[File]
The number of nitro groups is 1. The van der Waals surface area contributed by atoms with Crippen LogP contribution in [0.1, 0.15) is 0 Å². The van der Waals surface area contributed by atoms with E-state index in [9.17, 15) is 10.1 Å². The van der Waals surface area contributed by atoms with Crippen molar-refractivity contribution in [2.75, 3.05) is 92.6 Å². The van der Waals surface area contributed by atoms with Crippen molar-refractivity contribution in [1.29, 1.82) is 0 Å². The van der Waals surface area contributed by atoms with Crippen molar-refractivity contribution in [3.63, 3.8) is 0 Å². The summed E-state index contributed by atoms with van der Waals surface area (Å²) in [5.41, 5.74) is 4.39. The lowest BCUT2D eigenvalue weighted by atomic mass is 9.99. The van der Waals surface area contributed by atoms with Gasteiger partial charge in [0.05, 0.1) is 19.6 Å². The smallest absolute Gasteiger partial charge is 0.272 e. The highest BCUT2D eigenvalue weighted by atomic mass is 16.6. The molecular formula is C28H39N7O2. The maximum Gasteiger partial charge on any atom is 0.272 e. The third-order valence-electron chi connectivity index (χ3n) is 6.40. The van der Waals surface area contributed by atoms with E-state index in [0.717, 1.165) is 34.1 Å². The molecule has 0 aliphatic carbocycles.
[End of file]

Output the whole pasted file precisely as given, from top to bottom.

The number of nitro groups is 1. The van der Waals surface area contributed by atoms with Crippen LogP contribution in [0.1, 0.15) is 0 Å². The van der Waals surface area contributed by atoms with E-state index in [9.17, 15) is 10.1 Å². The van der Waals surface area contributed by atoms with Crippen molar-refractivity contribution in [2.75, 3.05) is 92.6 Å². The van der Waals surface area contributed by atoms with Crippen molar-refractivity contribution in [1.29, 1.82) is 0 Å². The van der Waals surface area contributed by atoms with Crippen molar-refractivity contribution in [3.63, 3.8) is 0 Å². The summed E-state index contributed by atoms with van der Waals surface area (Å²) in [5.41, 5.74) is 4.39. The lowest BCUT2D eigenvalue weighted by atomic mass is 9.99. The van der Waals surface area contributed by atoms with Gasteiger partial charge in [0.05, 0.1) is 19.6 Å². The smallest absolute Gasteiger partial charge is 0.272 e. The highest BCUT2D eigenvalue weighted by atomic mass is 16.6. The molecular formula is C28H39N7O2. The maximum Gasteiger partial charge on any atom is 0.272 e. The third-order valence-electron chi connectivity index (χ3n) is 6.40. The van der Waals surface area contributed by atoms with E-state index in [0.717, 1.165) is 34.1 Å². The molecule has 0 aliphatic carbocycles.